Interestingly, the LimaCharlie activity did not show any other connectivity to the external SFTP server prior to the fetching of the malicious .js file.

What caused the .js to be fetched? Why was the entire internal network affected at once?

Further analysis of the events showed that the malicious .js was always fetched right after a connection to the internal Wordpress server. This clearly indicated that the Wordpress server may have served as a type of Watering-hole attack.

Suspecting parts of the Wordpress site may have been modified, the MSSP analysts begin looking for the malicious .js file name in the PHP code by retrieving the files using LimaCharlie's file_get commmand. They quickly found that a <script> tag pointing to a file hosted on the external SFTP server has been added to the header of the main portal page. The remote URL event even containsed a malicious.js?id=<?php echo time(); ?> URL parameter, seemingly to make the URL accessed appear more random and legitimate-looking.

This completed the picture of what happenned. The attacker hosted a malicious Cryoto-curency miner on the external SFTP site, then gained access to the Intranet Wordpress server and injected the remote inclusion of the malicious javascript, which looks like this:



The next logical question any Incident Responder has is "how did they get in?".

This is where an interesting twist gets introduced into the plot. The Wordpress server has LimaCharlie installed which means a wide variety of events was collected from around the time the malicious injection occured. Initially expecting to see indications of a Wordpress exploit, the MSSP analysts instead saw a simple command vim ./header.php. The originator of this process was an authenticated user via ssh.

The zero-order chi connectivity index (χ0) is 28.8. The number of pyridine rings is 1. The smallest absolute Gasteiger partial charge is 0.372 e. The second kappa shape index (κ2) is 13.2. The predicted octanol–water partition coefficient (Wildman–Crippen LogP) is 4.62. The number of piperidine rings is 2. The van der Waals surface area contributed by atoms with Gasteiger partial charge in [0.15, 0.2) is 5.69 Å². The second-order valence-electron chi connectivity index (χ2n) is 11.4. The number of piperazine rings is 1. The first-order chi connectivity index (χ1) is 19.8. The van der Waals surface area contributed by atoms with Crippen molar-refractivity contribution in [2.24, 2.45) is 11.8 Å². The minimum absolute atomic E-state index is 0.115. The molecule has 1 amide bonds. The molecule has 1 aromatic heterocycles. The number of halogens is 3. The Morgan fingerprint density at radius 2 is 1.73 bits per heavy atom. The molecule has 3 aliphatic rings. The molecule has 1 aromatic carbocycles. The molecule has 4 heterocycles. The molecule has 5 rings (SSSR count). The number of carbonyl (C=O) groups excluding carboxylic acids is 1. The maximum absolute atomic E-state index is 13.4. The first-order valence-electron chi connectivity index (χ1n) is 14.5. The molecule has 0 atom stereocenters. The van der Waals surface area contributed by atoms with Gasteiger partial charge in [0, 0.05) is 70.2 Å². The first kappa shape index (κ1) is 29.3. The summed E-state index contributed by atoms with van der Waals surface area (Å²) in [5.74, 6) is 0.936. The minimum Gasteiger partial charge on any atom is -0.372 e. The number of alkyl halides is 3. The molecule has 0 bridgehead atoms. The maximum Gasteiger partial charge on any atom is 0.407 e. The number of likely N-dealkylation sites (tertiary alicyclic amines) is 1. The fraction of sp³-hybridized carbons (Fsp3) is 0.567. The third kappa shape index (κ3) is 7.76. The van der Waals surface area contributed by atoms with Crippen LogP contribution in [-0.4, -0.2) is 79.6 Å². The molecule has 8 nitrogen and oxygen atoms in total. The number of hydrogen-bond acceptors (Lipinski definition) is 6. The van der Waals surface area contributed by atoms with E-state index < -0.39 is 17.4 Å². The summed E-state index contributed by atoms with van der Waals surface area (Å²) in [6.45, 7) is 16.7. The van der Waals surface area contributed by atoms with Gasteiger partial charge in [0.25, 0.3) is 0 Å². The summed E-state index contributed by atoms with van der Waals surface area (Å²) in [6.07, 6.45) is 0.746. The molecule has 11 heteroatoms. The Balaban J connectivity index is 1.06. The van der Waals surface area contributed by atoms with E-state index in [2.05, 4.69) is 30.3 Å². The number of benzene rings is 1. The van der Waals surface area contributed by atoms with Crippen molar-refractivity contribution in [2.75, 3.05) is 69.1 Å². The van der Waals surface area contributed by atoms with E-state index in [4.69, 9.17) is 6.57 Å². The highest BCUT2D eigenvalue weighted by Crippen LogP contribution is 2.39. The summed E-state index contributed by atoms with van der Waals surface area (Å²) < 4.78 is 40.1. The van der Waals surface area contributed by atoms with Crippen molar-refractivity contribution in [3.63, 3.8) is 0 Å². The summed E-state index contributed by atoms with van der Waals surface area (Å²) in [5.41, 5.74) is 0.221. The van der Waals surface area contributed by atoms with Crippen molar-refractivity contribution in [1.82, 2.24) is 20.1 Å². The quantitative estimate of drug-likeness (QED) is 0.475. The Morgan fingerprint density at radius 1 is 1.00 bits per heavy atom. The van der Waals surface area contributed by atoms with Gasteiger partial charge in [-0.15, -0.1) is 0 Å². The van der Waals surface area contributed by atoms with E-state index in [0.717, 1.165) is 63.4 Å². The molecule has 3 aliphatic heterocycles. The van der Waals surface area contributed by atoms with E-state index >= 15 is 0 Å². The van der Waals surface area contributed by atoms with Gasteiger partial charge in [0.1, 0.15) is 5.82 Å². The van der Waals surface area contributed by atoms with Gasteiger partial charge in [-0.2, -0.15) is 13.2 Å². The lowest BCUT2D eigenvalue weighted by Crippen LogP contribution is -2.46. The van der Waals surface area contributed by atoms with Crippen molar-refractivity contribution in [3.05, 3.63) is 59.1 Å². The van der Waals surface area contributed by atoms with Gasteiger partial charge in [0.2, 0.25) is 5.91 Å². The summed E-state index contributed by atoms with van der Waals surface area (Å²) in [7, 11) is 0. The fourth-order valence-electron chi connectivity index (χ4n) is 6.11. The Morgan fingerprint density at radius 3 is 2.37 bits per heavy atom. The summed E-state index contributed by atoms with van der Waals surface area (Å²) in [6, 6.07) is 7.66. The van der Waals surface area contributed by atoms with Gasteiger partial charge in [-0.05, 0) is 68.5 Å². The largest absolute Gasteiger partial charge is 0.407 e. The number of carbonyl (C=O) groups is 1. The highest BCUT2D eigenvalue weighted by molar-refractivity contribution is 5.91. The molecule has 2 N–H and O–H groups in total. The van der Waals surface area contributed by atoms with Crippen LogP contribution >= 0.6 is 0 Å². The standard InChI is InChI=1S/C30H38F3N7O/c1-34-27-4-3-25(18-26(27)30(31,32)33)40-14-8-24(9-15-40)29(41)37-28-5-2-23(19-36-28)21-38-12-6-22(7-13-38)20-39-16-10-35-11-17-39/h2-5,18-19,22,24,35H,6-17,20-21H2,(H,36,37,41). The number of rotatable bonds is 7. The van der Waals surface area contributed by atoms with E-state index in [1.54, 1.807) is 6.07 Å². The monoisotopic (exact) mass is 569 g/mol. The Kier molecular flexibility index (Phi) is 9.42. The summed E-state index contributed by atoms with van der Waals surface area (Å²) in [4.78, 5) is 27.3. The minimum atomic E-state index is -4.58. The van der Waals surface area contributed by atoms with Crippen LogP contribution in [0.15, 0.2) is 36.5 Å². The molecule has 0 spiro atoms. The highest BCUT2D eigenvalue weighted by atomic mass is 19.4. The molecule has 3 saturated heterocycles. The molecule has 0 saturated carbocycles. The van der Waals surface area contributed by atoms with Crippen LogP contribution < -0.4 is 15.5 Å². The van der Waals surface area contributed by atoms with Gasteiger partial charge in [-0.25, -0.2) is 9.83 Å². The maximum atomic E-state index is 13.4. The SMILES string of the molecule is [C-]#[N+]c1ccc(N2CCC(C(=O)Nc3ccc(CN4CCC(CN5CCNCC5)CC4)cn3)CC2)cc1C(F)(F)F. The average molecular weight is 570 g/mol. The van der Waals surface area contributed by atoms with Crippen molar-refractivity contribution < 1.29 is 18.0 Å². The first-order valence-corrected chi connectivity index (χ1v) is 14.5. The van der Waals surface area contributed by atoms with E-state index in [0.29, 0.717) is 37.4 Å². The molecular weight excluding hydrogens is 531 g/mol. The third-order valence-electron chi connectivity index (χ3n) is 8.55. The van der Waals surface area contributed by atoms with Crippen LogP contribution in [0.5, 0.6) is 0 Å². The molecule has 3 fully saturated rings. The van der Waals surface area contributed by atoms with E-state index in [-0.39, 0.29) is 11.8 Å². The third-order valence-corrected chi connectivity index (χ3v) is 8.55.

There was no indication of exploitation or leaked credentials of any kind. Since LimaCharlie was installed on the workstations, the access could be corroborated within seconds from the LimaCharlie logs of that user's workstation at the time of infection.

As it turns out an employee had decided to make some money on the side from the company's assets.

From there, the customer's internal security and HR department take the lead...


The LimaCharlie EDR helped get a successful outcome for this incident at a few critical points in the investigation.

Manual inspection of the impacted hosts could certainly have been possible without LimaCharlie. But inspecting manually a few hosts would have required administrators/security personel to physically go on location, and that is expensive and incredibly inefficient.

Retrieving the malicious javascript file would have been a potentially complex endeavor. Determining which file is the correct one without seeing the historical timing of the DNS anc connection events would have been difficult. Even if the file was identified, its retrieval is usually complicated by the constant turnover of files on disc. The LimaCharlie file caching dramatically streamlined this process by allowing the analysts to get a copy of the file after deletion, and remotely.

Finally being able to correlate the activity log of multiple hosts, their processes, command lines and network connections to paint a full picture is extremely valuable in interpreting data in order to form a complete understanding of the attack.

Of course, from our point of view, it doesn't make sense to forego all these capabilities when an affordable package like LimaCharlie exists and it literally takes minutes to onboard.